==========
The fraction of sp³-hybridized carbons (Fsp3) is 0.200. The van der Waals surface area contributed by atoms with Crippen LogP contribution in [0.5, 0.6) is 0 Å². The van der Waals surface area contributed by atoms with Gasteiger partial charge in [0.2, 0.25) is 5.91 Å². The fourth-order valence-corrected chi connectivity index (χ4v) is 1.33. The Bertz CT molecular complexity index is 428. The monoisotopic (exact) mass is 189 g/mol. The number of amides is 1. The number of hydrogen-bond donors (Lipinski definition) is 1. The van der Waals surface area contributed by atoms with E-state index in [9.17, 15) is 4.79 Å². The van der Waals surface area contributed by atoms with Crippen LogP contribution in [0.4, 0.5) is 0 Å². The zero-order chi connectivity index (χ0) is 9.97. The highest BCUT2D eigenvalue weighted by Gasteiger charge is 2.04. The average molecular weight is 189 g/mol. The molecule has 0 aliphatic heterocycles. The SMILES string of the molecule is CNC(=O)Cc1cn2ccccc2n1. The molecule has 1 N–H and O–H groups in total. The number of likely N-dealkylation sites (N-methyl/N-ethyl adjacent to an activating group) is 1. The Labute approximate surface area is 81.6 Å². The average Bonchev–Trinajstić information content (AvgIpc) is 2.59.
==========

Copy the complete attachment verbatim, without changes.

The fraction of sp³-hybridized carbons (Fsp3) is 0.200. The van der Waals surface area contributed by atoms with Crippen LogP contribution in [0.5, 0.6) is 0 Å². The van der Waals surface area contributed by atoms with Gasteiger partial charge in [0.2, 0.25) is 5.91 Å². The fourth-order valence-corrected chi connectivity index (χ4v) is 1.33. The Bertz CT molecular complexity index is 428. The monoisotopic (exact) mass is 189 g/mol. The number of amides is 1. The number of hydrogen-bond donors (Lipinski definition) is 1. The van der Waals surface area contributed by atoms with E-state index in [9.17, 15) is 4.79 Å². The van der Waals surface area contributed by atoms with Crippen LogP contribution in [0.4, 0.5) is 0 Å². The zero-order chi connectivity index (χ0) is 9.97. The highest BCUT2D eigenvalue weighted by Gasteiger charge is 2.04. The average molecular weight is 189 g/mol. The molecule has 0 aliphatic heterocycles. The SMILES string of the molecule is CNC(=O)Cc1cn2ccccc2n1. The molecule has 1 N–H and O–H groups in total. The number of likely N-dealkylation sites (N-methyl/N-ethyl adjacent to an activating group) is 1. The Labute approximate surface area is 81.6 Å². The average Bonchev–Trinajstić information content (AvgIpc) is 2.59.